Discipleship Framework

Combining steps with cycles & seasons

When we view discipleship growth as a purely staged and linear journey we miss the potential of the scriptural dynamic of recurring seasons.

People do not experience any growth phase just once, we return to them continually throughout life. Hopefully we come back to them at a new level of understanding and character, building on new experiences and maturity. Otherwise it can feel like we are endlessly going around the mountain without ever climbing it.

A staged view of discipleship growth treats movements of maturity as once for all events. But we know that’s not our experience. God calls us repeatedly to into seasons of wilderness, pruning, new growth and multiplication.

Going from glory-to-glory does not look like a business chart rising to the right and up. It is more of a spiral that winds its way gently towards elevation, with a few levelling out points along the way.

I like to associate these spiritual dynamics with the annual climactic seasons we know so well:

Autumn: a time to shed old ways

Jesus said that any branch that bears fruit will be pruned (John 15:2). No one likes or invites that experience. But when God is preparing us for an upgrade into new levels of intimacy, character and influence, He will need to strip away some things before He can build. Some of those things are our most fruitful activities and methods.

It might surprise us that we experience Autumn when we seem to be at a new high-point of fruitfulness. But every summer must come to an end, lest we grow fatigued and stale.

Autumn is a time to renew. The loss of old ways gives us space to look at things differently and take on fresh mindsets. That which was previously ignored, may now become a growing priority.

A person who crosses the line into belief in Christ has often done so through a time of personal renewal. They become aware of God and the need for a Savior, and are prepared to leave their past behind to embrace their new walk with God. Likewise, a mature disciple might be drawn (perhaps forced?) into a new situation where old methods no longer work, and they need to seek God for new wisdom.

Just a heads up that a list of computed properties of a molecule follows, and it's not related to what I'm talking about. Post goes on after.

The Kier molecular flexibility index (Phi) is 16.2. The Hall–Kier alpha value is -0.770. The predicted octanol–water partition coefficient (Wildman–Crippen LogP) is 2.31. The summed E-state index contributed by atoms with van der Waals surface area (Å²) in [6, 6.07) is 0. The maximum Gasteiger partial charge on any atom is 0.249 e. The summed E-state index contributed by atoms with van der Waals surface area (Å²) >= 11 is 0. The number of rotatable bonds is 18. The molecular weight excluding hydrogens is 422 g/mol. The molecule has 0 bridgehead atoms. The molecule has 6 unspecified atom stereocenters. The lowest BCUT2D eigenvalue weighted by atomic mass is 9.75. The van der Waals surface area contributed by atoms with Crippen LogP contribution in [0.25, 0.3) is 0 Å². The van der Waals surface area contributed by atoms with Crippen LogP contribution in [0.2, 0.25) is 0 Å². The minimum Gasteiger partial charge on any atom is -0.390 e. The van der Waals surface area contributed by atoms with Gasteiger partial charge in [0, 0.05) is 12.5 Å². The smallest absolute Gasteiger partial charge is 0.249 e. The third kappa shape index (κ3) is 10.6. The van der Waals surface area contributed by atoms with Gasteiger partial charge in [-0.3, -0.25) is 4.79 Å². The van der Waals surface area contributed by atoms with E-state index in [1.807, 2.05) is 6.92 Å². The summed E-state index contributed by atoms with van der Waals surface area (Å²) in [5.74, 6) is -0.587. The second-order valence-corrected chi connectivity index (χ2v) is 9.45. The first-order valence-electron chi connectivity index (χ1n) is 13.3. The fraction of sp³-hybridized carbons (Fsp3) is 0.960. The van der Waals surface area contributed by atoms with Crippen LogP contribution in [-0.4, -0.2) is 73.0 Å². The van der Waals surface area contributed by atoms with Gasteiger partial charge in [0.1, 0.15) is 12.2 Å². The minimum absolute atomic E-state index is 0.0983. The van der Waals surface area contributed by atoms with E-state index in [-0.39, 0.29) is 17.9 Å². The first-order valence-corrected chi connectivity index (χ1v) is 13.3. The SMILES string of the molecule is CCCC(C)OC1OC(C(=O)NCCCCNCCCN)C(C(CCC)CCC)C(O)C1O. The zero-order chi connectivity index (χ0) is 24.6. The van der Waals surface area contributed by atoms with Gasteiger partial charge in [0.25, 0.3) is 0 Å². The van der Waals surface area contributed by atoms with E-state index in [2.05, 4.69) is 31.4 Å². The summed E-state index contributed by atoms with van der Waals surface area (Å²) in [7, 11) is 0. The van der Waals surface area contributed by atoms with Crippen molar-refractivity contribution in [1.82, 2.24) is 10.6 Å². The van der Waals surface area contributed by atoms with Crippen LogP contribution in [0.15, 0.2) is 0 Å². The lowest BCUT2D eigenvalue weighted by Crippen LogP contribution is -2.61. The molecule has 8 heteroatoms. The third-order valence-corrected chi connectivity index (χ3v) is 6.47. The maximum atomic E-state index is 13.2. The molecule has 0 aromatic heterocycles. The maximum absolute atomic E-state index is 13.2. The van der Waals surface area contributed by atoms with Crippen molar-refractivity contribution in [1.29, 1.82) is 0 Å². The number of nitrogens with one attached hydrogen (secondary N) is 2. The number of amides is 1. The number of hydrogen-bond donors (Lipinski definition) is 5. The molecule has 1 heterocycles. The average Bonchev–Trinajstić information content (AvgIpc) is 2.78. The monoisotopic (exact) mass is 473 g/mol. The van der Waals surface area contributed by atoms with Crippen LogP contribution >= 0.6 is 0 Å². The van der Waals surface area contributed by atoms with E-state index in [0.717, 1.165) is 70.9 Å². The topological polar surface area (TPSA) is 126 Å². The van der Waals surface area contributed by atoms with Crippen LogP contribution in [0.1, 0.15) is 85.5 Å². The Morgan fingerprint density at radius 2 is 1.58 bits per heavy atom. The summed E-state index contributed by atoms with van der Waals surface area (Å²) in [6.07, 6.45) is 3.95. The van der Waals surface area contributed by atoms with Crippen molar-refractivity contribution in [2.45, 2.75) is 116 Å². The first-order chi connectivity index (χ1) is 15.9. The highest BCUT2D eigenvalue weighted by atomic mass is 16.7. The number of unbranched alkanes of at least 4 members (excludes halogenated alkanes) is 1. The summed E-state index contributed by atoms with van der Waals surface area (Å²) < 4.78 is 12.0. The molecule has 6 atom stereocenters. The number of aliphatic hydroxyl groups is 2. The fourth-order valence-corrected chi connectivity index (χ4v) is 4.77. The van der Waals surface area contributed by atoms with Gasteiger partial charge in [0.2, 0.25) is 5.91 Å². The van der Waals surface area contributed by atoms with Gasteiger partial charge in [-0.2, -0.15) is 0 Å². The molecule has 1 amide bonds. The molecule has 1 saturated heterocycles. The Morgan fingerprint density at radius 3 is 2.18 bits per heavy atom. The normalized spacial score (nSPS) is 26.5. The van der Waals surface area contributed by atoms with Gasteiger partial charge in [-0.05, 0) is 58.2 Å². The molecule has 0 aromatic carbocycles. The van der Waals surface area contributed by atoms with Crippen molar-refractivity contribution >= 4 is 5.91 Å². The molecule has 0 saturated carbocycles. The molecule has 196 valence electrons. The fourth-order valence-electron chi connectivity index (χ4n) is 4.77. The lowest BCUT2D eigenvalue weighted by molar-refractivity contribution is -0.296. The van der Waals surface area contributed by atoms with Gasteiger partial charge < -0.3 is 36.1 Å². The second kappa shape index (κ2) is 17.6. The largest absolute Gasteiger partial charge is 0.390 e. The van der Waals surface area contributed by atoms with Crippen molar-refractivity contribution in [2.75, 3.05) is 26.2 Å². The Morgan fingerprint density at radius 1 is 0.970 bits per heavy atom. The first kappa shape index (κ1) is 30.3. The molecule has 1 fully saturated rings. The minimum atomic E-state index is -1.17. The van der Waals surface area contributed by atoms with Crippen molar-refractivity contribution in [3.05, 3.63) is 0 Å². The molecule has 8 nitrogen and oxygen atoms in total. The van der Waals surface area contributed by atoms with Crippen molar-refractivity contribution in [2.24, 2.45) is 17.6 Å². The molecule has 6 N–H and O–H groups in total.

Winter: a time of forming new strength

This season receives a lot of bad press. But in reality, it is our spiritual winters that are the most transformative experiences of our life. It is here that we experience the liminality of the old being removed, whilst the new is not quite here.

You may know it as a wilderness experience. It is a time of profound internal change, often as a follow on to our recent Autumn. It is here that we not only turn from old ways, but we learn to embrace the new. For a disciple, it is often includes repentance of the old, and reliance on God for the new.

It is the traversing of this wilderness that builds greater capacity and faith, forming us to me more of the pneumatikos (spiritual person) described in 1 Corinthians 3:1. I wrote re:FORM to help people comprehensively traverse this journey and come out the other side.

If we do not learn how to partner with God in the Winter season, it is not without precedent to stay locked in that place for way too long. God invites us into the wilderness as a form of blessing (Hosea 2:14-16) but the 40-year experience of the Hebrew exodus tells us that our attitude in that place has ramifications (1 Cor. 10:1-11).


Spring: a time to experience new growth

The capacities and lessons gained from our Winter season bear their new fruit in Spring. We have more to give, and new ways to do it. This is an exiting and fresh season of positive change and growth that builds on itself.

However, even this great experience can have its shadow side. We can get a little off track with all this new energy and possibility, forgetting to focus on our core purpose and deviating instead into the frivolous.

Surprisingly, many people vocalise a sense of staleness as they navigate this season. They are looking for more, but feel their church is not able to make room for them. I wrote the re:FOCUS course to ensure people understand and honour their calling, remaining focussed on the few things that matter. God calls us to go deep, before we go wide.


Summer: a time to reproduce

In summertime, it is all go! This is the season of maximum fruitfulness and momentum. In the kingdom, all fruit has seeds of replication found within, and it is in this season that we reproduce others by building into them what we now have.

Spiritual Summer has a momentum of its own, we don’t need to produce that. What we can do however is train in how to maximise that momentum to take others on the journey with us. This is often the place to invest in skills training and leadership development.


A season and time for everything

Solomon once said that “There is a time for everything, and a season for every activity under the heavens“ (Ecc. 3:1). That word for season (zem-awn) refers to an appointed occasion – a time that simply has to be.

The beauty of our walk with God is the sense of rhythm that He weaves into nature and life. The tides ebb and flow, we breathe in and out, the season come and go. The point though is that they must. They are times that “have to be”. We don’t just experience stages of growth once, but over-and-over as we build on years of learning and character growth.

As disciplers, we must cooperate and perhaps even facilitate these seasons in those we invest in. And don’t forget to read well the seasons that you too experience.

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